You can get some Bitter Apple and apply it to your hands so that the ferret would get a nasty taste in its mouth if it nipped. If there is no Bitter Apple available in your area, go to your vet and ask him to recommend something similar.
Another option is having a water spray bottle nearby so that if your ferret thinks it funny to nip and run, you can squirt it and yell “NO” at the same time.
As long as you persist in saying “NO” when you punish your ferret for nipping, it will learn to associate that word with your displeasure and eventually all you’ll have to do is say “NO” and your ferret will stop doing whatever he shouldn’t be doing.
If you find that your new ferret is deaf or blind, then you will have to take special precautions that you don’t startle it when you pick it up.
If it’s blind, then call its name before you approach it so it knows you’re around. If it’s deaf, then stroke it gently before picking it up.
Take time to train your ferret not to nip and you’ll find it’s well worth the time and effort.
DO NOT take it to the vet to have its canine teeth filed down or removed. That is barbaric and any decent vet will refuse to do it.
Here are some sites which might give you more ideas about nip training …
Nip Training Do’s And Don’ts by Kim Schilling (SmallAnimalChannel.com)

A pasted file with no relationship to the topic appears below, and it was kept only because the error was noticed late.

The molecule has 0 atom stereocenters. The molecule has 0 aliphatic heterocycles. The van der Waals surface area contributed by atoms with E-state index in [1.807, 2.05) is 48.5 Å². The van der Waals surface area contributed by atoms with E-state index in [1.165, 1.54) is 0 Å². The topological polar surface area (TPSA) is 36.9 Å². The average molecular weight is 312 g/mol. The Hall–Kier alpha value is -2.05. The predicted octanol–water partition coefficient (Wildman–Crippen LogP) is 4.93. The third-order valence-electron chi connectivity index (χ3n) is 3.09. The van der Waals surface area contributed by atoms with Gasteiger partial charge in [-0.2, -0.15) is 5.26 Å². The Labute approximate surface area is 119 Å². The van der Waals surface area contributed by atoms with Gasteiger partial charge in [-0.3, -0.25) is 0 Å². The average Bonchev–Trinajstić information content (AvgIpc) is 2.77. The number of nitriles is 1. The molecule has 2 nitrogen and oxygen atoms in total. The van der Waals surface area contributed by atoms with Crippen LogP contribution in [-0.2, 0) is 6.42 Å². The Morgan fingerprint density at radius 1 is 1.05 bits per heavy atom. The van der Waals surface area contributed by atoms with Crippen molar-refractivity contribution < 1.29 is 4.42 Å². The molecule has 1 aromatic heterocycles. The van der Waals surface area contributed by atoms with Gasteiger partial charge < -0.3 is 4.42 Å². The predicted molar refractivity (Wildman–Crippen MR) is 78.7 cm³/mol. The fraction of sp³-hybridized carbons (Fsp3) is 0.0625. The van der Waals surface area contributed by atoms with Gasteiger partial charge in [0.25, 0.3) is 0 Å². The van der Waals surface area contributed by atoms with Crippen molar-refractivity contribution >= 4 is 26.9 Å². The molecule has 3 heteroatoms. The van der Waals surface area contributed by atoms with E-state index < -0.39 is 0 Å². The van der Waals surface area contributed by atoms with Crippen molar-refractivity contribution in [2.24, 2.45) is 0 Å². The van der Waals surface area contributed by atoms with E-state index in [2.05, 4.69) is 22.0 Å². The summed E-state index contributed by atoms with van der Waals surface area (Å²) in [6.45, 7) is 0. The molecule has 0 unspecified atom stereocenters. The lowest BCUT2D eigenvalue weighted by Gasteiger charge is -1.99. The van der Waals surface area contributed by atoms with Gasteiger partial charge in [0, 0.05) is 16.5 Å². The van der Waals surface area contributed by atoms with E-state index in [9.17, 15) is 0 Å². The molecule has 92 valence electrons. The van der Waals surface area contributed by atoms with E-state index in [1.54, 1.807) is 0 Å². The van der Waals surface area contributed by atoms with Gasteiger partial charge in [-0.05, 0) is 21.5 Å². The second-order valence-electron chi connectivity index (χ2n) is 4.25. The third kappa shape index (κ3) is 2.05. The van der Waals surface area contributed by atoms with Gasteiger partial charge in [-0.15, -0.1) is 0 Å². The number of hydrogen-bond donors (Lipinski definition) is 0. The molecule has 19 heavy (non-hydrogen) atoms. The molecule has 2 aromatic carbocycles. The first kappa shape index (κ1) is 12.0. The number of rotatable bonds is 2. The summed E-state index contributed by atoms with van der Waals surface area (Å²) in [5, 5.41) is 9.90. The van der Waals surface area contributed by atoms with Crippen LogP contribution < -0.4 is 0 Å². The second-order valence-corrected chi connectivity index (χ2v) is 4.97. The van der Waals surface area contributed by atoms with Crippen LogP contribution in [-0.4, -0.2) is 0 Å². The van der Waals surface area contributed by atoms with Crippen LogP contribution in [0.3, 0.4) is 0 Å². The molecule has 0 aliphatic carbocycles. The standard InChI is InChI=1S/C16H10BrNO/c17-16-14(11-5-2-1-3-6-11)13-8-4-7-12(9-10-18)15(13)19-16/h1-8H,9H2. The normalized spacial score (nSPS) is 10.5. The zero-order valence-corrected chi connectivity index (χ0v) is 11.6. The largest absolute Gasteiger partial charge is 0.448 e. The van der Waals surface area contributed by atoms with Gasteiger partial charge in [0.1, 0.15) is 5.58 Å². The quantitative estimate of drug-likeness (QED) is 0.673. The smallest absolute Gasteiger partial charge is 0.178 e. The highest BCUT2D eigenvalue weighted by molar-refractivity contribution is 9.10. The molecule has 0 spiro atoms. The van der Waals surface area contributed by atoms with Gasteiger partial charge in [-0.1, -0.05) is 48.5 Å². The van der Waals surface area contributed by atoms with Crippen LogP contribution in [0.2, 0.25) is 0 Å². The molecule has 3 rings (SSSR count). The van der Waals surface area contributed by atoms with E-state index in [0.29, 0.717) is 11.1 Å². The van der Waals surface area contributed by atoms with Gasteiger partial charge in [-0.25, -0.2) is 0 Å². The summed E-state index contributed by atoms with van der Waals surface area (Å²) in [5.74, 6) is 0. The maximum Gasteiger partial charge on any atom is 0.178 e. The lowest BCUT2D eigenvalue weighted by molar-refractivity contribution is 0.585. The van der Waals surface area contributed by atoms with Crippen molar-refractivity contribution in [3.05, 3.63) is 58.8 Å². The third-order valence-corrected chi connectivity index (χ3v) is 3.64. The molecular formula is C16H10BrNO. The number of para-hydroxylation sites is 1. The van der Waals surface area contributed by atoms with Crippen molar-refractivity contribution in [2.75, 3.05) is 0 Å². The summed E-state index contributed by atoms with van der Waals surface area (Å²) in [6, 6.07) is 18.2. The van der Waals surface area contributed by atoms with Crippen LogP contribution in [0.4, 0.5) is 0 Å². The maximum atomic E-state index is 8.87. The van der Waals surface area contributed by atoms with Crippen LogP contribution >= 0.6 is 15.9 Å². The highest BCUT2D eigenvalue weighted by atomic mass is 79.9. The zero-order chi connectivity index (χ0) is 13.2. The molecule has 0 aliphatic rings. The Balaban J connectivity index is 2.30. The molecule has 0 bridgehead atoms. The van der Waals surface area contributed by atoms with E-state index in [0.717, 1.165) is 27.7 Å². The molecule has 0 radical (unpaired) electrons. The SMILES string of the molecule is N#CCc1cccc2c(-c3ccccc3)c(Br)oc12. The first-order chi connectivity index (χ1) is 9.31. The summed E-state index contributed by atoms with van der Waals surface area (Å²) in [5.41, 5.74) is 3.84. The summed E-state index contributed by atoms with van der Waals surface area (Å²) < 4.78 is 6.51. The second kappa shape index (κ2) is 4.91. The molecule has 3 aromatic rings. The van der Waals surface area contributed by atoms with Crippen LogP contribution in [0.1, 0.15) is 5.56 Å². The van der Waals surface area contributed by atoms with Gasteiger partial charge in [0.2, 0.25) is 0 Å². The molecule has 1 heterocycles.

Nip Training Ferrets (STA Ferret Rescue)
Training Your Ferret Not To Bite (Drs. Foster & Smith Educational Staff)
Ferrets can be trained to use their litter tray but unlike cats, they don’t automatically go in the tray.
Generally speaking, ferrets will back into a corner to relieve themselves.
They usually go immediately after waking up, so if you want your ferret to come out and play, make sure you wake it up and leave it in its cage until it uses the tray to avoid accidents.
If you see your ferret backing into a corner, not the litter tray, just pick it up and put it into the tray. Once it has finished using it, praise it and give it a special treat. The ferret will soon equate using the litter tray with getting nice treats, so that will encourage it to always go in the tray.